The History Of Spreadsheets – Part 3

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In the latter part of the previous version of History of Spreadsheets, we talked about a specific set of people that make use of spreadsheets, but taking a closer look into today’s society, we may discover that the use of spreadsheets is no longer limited to statisticians, analysts, and experts or diverse businesses that require advanced approach to calculations. But teachers, engineers, scientists, and even researchers now make use of spreadsheets to keep tracks of marks and record exam results, to perform calculations related to various kinds of constructions like designing bridges, airplanes, buildings, keep accurate track of experimental results and collect data for case studies.


It appeared in the late 1970s that spreadsheets have (almost) permanently replaced the paper and calculator for financial and accounting calculations. Spreadsheets and, more generally, office automation software have primarily contributed to the computerization of companies, and more particularly SMEs, since the 1980s. The first version of MULTIPLAN was released in 1982 by Microsoft under CP/M then MS/DOS. This spreadsheet, fast and functional, offered all the functions that an average user could expect. The work area was similar to the spreadsheets of our current spreadsheets. The bottom part listed the functions available to the user. To access a menu function the use had to hit the first letter.

Development of online spreadsheets

Using spreadsheets has evolved, as nowadays, you can make use of an online spreadsheet to get your job done. It is no longer a compulsory that you should go looking for a PC to tabulate your data, but you can do that from your mobile device, like your notepads and tablets. Let us look at some online spreadsheet platforms. But, you must know, not all these online spreadsheets are compatible with Excel.

Google Sheets

XL2Web was a web-based spreadsheet application developed by 2Web Technologies, which was bought by Google in 2006 and transformed into Google Labs Spreadsheets. Initially launched for a limited number of users was later replaced with a beta version available to all Google account holders. Google acquired a couple of other companies like DocVerse and Quickoffice to extend functionality. Google Spreadsheets was renamed to Google Sheets in October 2012. In 2014 Google launched a mobile app for Sheets on the Android and iOS systems. There is also Chrome app that allows offline editing.
In addition to familiar features like PivotTable and various formatting options, Google Sheets has a distinct advantage over Excel: Collective and mobile access to all documents. Since it can be used on the Web, it is a quick tool, easily accessible by several users simultaneously. It allows you to create several predefined table formats intuitively. Also, compatibility is not a problem, as Excel and Google files can be easily saved, reworked and converted. The “revision history” function, very convenient, provides access to the history of all changes, which are automatically saved. For a user who is looking for flexible, mobile access to their tables, it’s a convenient and fast online solution. With Google Accounts, you can work with multiple people on the same file.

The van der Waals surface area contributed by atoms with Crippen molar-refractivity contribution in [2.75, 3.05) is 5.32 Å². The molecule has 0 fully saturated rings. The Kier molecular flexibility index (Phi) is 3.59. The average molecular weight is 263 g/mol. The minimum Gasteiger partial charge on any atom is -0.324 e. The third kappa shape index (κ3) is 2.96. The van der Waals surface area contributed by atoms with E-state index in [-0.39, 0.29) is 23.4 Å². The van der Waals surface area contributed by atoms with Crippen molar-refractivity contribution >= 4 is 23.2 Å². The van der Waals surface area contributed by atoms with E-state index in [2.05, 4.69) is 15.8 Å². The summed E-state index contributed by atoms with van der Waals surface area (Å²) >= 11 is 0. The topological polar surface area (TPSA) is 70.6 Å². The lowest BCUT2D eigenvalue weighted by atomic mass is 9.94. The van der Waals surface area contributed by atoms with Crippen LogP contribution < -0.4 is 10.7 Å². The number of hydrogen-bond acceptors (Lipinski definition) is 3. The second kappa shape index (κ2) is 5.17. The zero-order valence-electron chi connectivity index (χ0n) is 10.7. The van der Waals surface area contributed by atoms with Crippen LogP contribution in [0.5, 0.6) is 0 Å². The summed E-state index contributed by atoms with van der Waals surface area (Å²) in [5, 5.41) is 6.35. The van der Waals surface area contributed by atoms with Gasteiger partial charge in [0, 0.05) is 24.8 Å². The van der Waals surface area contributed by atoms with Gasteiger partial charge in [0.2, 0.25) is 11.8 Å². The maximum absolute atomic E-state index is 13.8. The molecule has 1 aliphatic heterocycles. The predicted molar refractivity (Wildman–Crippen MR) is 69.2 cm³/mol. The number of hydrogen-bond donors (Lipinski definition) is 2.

Zoho Sheet

Zoho Sheet was first released in February 2006 and is now part of Zoho CRM. This online spreadsheet comes in two versions: a free version and a paid one. Fortunately, the free version is ample for standard use and is not time limited. Zoho Sheet allows you to easily edit your spreadsheets online, even from the small screens of our smartphones. But where it excels is in the collaborative edition where several communications and monitoring tools allow following the updates without being wrong. The Zoho Sheet enables you to effectively manage the people involved in your file with well-thought-out user rights. An exact history of changes also will allow you to know who did what, up to the smallest font change. It also offers a backup system that can reload an old version of its spreadsheet, which is a feature still appreciated.


EtherCalc is the successor of SocialCalc (2009), which was a rewrite of WikiCalc (2005). It was released initially in 2012. It allows users to edit data in browser, while other contributors can see the changes instantly. It features basic formatting as well as the history of saved versions.


Another collaborative online spreadsheet. Based on EtherCalc, takes the main features while trying to embed all this in a more attractive interface. Permanent backup of the different versions of the document, history, graphs, it is finally complete with a single catch: its use (buttons and controls) differs from other spreadsheets. So, it requires a real-time adaptation.

ThinkFree Office (Cell)

ThinkFree Office is, like Microsoft Office, a set of office software with the only difference that it includes only 3: a word processor (Word), a spreadsheet (Cell) and presentation software (Show). Available online and on mobile, Cell is also a multi-user solution. It gives users the opportunity to work simultaneously in collaboration and in real time on the same sheet. Oriented B2B, it also offers several ready-made business-oriented templates such as a quote or an invoice although it is a paid program and provides a trial-version of only two months.


The idea behind this project (first launched as beta in November 2018) it to give the users, additionally to the standard spreadsheet functionality, something more that would distinguish it from others – easy online publishing option. Users can share their data in non-editable (locked cells) or editable (but without save option) form on website. Possible application can be checked here.